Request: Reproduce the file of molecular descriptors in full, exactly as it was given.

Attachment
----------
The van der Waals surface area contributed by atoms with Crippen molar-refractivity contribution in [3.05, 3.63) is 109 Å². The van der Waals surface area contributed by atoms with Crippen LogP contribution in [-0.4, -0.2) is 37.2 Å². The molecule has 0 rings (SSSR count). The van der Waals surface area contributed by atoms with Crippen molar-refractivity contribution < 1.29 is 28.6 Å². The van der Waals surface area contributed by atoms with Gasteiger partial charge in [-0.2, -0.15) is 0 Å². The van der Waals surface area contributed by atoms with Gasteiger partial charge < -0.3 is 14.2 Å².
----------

The van der Waals surface area contributed by atoms with Crippen molar-refractivity contribution in [3.05, 3.63) is 109 Å². The van der Waals surface area contributed by atoms with Crippen LogP contribution in [-0.4, -0.2) is 37.2 Å². The molecule has 0 rings (SSSR count). The van der Waals surface area contributed by atoms with Crippen molar-refractivity contribution < 1.29 is 28.6 Å². The van der Waals surface area contributed by atoms with Gasteiger partial charge in [-0.2, -0.15) is 0 Å². The van der Waals surface area contributed by atoms with Gasteiger partial charge < -0.3 is 14.2 Å².